The concept of power pose originates from a Psychology study from 2010 which suggested that holding an expansive pose can change hormone levels and increase risk-taking behavior. Follow-up experiments suggested that expansive poses incidentally imposed by the design of an environment lead to more dishonest behaviors. While multiple replication attempts of the 2010 study failed, the follow-up experiments on incidental postures have so far not been replicated. As UI design in HCI can incidentally lead to expansive body postures, we attempted two conceptual replications: we first asked 44 participants to tap areas on a wall-sized display and measured their self-reported sense of power; we then asked 80 participants to play a game on a large touch-screen and measured risk-taking. Based on Bayesian analyses we find that incidental power poses had little to no effect on our measures but could cause physical discomfort. We conclude by discussing our findings in the context of theory-driven research in HCI.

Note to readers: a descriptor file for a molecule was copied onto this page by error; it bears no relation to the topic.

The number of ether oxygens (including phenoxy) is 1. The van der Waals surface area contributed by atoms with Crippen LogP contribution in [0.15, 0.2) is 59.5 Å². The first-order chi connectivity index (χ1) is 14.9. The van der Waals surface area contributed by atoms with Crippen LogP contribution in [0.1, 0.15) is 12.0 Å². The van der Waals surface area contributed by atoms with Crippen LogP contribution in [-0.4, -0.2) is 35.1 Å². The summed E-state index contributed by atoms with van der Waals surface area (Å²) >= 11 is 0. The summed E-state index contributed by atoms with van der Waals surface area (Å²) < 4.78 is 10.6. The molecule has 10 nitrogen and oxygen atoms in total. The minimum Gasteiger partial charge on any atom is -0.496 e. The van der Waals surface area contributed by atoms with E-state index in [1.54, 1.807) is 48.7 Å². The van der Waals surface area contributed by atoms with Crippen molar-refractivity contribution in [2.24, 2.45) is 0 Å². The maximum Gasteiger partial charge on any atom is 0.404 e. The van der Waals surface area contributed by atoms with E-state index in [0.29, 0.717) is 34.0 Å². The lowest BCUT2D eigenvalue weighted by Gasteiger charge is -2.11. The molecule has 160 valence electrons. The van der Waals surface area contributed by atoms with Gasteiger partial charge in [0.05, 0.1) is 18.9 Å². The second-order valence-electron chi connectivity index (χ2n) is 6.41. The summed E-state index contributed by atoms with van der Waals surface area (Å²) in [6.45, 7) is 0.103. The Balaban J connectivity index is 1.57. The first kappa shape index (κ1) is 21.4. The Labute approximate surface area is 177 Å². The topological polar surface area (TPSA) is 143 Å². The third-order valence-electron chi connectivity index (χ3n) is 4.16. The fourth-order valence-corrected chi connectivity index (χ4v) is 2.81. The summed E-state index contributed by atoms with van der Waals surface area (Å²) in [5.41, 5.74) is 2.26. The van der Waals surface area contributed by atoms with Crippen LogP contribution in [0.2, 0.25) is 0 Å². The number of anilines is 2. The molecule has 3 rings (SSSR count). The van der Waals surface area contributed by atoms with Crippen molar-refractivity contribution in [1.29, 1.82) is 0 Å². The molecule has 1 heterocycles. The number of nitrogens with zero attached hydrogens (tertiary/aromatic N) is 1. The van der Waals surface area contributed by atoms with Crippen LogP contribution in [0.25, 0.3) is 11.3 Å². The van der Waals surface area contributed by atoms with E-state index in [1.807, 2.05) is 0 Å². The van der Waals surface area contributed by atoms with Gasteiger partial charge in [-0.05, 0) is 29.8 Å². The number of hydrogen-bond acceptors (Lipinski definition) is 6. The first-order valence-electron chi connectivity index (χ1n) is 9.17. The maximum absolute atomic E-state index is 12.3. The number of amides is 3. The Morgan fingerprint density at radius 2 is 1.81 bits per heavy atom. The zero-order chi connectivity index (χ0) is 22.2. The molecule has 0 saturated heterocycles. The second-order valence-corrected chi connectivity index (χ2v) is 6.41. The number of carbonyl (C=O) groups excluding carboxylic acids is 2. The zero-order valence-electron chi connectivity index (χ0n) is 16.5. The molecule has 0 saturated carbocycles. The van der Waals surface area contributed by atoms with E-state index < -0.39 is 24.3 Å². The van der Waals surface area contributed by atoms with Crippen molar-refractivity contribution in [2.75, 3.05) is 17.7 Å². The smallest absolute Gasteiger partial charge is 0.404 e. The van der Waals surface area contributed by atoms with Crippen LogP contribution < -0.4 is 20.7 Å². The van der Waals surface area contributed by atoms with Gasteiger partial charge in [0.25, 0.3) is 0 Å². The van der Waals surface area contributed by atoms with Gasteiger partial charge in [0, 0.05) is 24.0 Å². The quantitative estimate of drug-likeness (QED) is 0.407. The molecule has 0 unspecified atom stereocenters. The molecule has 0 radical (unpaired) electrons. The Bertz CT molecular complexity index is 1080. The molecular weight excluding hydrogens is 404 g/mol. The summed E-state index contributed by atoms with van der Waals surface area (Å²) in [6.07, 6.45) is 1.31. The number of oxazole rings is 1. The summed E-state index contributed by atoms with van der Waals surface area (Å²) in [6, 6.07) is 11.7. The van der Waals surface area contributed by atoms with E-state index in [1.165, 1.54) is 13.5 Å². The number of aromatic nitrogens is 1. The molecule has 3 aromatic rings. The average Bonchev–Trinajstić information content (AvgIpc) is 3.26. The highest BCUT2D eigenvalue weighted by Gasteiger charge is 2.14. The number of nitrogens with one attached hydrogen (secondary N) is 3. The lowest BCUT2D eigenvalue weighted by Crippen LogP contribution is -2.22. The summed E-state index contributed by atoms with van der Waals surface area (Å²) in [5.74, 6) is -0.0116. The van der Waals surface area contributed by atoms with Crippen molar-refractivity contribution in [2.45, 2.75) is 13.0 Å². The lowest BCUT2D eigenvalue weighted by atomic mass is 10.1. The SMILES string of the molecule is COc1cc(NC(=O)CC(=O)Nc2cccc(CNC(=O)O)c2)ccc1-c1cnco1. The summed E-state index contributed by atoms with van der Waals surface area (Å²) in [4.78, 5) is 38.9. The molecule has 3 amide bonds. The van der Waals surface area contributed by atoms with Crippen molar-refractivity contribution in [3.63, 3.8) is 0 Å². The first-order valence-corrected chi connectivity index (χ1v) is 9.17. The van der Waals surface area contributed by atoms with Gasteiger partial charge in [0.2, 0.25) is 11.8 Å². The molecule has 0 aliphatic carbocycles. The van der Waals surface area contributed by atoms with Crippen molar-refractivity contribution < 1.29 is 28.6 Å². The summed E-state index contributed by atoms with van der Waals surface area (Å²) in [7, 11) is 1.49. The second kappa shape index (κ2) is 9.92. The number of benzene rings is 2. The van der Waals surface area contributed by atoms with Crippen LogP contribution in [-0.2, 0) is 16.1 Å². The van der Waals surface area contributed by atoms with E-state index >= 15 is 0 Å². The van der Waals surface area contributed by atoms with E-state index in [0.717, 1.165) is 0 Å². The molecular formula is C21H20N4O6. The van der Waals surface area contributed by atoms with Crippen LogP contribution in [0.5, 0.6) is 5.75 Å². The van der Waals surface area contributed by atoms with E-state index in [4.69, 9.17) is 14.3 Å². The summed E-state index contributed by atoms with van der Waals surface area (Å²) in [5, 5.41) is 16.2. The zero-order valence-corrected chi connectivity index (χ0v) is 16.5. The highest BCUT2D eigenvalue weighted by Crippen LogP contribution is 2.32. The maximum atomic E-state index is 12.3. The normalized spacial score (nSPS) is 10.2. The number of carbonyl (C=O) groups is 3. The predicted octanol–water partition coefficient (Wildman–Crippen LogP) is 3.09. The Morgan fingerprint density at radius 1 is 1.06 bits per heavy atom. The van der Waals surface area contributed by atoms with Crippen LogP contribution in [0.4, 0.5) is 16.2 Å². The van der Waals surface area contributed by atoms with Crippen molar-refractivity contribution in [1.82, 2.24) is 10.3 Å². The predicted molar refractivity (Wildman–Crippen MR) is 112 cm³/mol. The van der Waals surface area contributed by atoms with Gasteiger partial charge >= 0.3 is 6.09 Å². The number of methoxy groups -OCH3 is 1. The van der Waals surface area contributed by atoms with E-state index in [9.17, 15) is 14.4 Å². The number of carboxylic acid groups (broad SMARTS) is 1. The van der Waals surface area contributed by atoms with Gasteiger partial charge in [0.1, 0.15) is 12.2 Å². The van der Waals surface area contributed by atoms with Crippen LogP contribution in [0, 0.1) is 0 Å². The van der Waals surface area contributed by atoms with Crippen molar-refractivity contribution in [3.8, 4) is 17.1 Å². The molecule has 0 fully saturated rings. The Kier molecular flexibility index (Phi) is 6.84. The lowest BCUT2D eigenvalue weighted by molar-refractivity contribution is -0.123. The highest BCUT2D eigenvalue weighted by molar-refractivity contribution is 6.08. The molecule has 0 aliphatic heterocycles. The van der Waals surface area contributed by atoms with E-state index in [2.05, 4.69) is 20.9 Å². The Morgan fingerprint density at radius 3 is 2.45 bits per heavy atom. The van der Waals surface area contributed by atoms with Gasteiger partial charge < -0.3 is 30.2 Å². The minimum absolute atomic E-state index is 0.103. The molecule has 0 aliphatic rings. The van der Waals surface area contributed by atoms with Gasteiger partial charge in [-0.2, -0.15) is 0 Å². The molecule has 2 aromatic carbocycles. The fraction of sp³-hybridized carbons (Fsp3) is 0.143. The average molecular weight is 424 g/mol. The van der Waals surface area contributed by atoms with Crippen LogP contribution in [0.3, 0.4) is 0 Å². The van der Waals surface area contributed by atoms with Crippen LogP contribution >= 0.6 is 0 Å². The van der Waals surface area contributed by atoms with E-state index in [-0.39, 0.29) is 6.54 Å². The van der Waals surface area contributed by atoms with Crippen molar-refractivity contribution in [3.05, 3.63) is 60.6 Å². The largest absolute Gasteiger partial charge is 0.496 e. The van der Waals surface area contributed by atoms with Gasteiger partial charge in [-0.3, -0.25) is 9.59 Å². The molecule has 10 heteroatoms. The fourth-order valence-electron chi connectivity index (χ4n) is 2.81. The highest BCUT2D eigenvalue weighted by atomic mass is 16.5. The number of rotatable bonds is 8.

The slides of the presentation can be watched here directly in a browser.
However, incidental body postures may only be leveraged in HCI if they can be reliably elicited. In 2015, a large-scale replication project (OSC 2015) re-opened the files on 100 published experiments and found that a considerable number of reported effects did not replicate, leading to the so-called "replication crisis" in Psychology. Neither the study by Carney et al. (Carney2010) nor the one by Yap et al. (Yap2013) was among the replicated studies, but multiple high powered and pre-registered studies have since then failed to establish a link between power poses and various behavioral measures (Ranehill 2015, Garrison 2016, Keller 2017, Ronay 2017, Bailey 2017, Bombari 2017, Jackson 2017, Latu 2017, Klaschinski 2017). While a Bayesian meta-analysis of six pre-registered studies (Gronau 2017) provides credible evidence for a small effect of power poses on self-reported felt power (Cohen d ≈ 0.2), the practical relevance of this small effect remains unclear (Jonas 2017).
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